Honoring those who waged a war abroad and a war at home
They’re old men now, old enough to remember the days of segregation and slurs.
Levi Thornhill is an African American raised under Jim Crow laws in Virginia. Bill Toledo is a Native American who was spanked by teachers for speaking his Navajo language. And Ken Akune is a California native and U.S. citizen who was imprisoned in a World War II internment camp simply because of his Japanese ancestry.
But when Japan bombed Pearl Harbor on Dec. 7, 1941, thrusting the nation into World War II, none of that mattered. All three enlisted in the U.S. Armed Services, entering segregated units to fight for a nation that refused to give them equal rights. Their skin colors were different, but their fierce patriotism was the same.
On Friday, the three octogenarians met for the first time — along with comrades from the African American Tuskegee Airmen, the Navajo Code Talkers and Japanese American members of the 100th Infantry Battalion, 442nd Regimental Combat Team and the Military Intelligence Service. The units will be honored Saturday at a gala dinner to recognize the men who fought a two-front battle during the war — one against the Axis enemies abroad and the other against racism at home.
In particular, the dinner will pay tribute to the 33,000 Japanese American veterans who were awarded the nation’s highest civilian honor, the Congressional Gold Medal, earlier this week.
“These are men who put their life on the line for the country despite incredible adversity and prejudice,” said Don Nose of the Go For Broke National Education Center, a nonprofit organization dedicated to Japanese American World War II veterans, which is hosting the Beverly Hills dinner."They dug in, persevered and turned an adverse situation into a glory.”
Akune was 18 when he and 120,000 other Japanese Americans and their immigrant parents were forced off the West Coast and shipped to desolate internment camps. Despite the assault on his civil and constitutional rights, Akune jumped at the chance to volunteer for the Army in December 1942.
Fluent in Japanese, he and his comrades in the Military Intelligence Service intercepted messages, interrogated Japanese prisoners and performed other tasks credited with shortening the Pacific War by two years. Akune, for instance, recalls learning of new Japanese aircraft during an interrogation.
Other Japanese American veterans fought on the front lines for the 100th/442nd units. Don Seki, for instance, helped drive out remaining Germans in mop-up operations after the celebrated Battle of the Lost Battalion, where Japanese American soldiers were sent to rescue a Texas battalion trapped in France. The Japanese Americans sacrificed four lives for every Texan saved but ultimately succeeded in their mission.
Seki would lose his arm a week later in a subsequent battle in France, earning the Purple Heart. The 100th/442nd would become one of the nation’s most highly decorated military units. But, like Akune, Seki isn’t one to harp on such glories.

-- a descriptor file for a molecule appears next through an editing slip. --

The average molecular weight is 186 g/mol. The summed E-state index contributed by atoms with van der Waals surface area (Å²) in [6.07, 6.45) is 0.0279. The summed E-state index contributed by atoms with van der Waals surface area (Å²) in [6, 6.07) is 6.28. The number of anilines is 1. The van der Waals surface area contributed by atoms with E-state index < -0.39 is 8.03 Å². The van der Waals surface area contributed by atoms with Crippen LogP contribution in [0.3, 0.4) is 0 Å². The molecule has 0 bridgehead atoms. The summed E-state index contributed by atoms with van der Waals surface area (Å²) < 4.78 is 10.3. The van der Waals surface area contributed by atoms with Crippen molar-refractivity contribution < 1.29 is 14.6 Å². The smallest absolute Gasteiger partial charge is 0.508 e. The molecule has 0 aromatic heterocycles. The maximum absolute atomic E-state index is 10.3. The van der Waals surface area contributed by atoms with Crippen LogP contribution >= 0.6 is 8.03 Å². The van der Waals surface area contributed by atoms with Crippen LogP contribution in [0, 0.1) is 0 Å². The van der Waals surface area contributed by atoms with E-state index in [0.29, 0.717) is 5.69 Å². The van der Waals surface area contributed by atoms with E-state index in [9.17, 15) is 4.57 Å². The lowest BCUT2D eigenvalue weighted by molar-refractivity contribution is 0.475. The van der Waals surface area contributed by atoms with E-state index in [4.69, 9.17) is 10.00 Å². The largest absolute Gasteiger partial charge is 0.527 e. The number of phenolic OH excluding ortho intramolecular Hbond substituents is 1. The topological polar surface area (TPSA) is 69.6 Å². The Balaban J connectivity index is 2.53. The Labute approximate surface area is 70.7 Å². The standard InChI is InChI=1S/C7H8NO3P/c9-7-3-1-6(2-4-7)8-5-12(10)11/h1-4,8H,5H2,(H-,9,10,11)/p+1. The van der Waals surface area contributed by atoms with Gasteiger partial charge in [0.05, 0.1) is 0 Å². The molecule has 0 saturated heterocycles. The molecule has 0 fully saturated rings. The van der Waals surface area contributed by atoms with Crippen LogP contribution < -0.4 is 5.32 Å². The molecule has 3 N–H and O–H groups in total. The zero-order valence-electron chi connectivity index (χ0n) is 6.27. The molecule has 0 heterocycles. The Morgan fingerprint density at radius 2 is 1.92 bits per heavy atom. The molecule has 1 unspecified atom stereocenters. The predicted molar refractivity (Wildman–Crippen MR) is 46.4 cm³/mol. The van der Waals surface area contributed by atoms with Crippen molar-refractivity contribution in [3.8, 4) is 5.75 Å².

“We were born in this country and were ready to die for this country,” the 87-year-old Long Beach resident said.
Such sentiments were also expressed by members of the other segregated units. Toledo’s teachers may have washed his mouth out with soap for speaking Navajo, but when the nation needed his language for an unbreakable code during the war, he jumped in to help.
In 1942, he joined the Navajo Code Talkers unit in the U.S. Marine Corps, serving in the South Pacific, Guam and Iwo Jima in Japan. The unit — popularized in the film “Windtalkers,” starring Nicolas Cage — devised a code based on the unwritten, extremely complex Navajo language to transmit information on tactics and troop movements. Toledo, for instance, recalls transmitting requests for artillery fire on a particular Iwo Jima hill using Navajo words for “sick horse,” the code for hill.
The Japanese never broke the code, and the Code Talkers were awarded Medals of Honor in 2001.
“I’m really proud,” said Toledo, 87. “I just wanted to go in there and help my country.”
Tuskegee Airman Thornhill, 89, grew up with segregated parks, schools, restaurants and streetcars in Virginia. His fellow airman, Ted Lumpkin, was raised in an integrated neighborhood in Los Angeles. Despite those differences, they both realized the stakes when they joined the all-black Airmen, the nation’s first African American military aviators and their ground crews.
“A lot of people thought if we did a good job, we would improve the racial problems and result in more opportunities and fairer treatment,” said Lumpkin, 91.
The Airmen, part of the Army Air Corps, flew bomber escort missions in Europe, the Mediterranean and North Africa, taking out hundreds of enemy aircraft, boats and railroad cars. The service record is credited with helping prompt President Harry Truman to desegregate the Armed Forces in 1948.
In 2007, the Airmen received the Congressional Gold Medal.
Decades after the war, the men shrug off such accolades.
“We didn’t go to war to get a medal,” said Akune, 88. “We were just happy we did our best. We showed we were just as good Americans as anyone else.”
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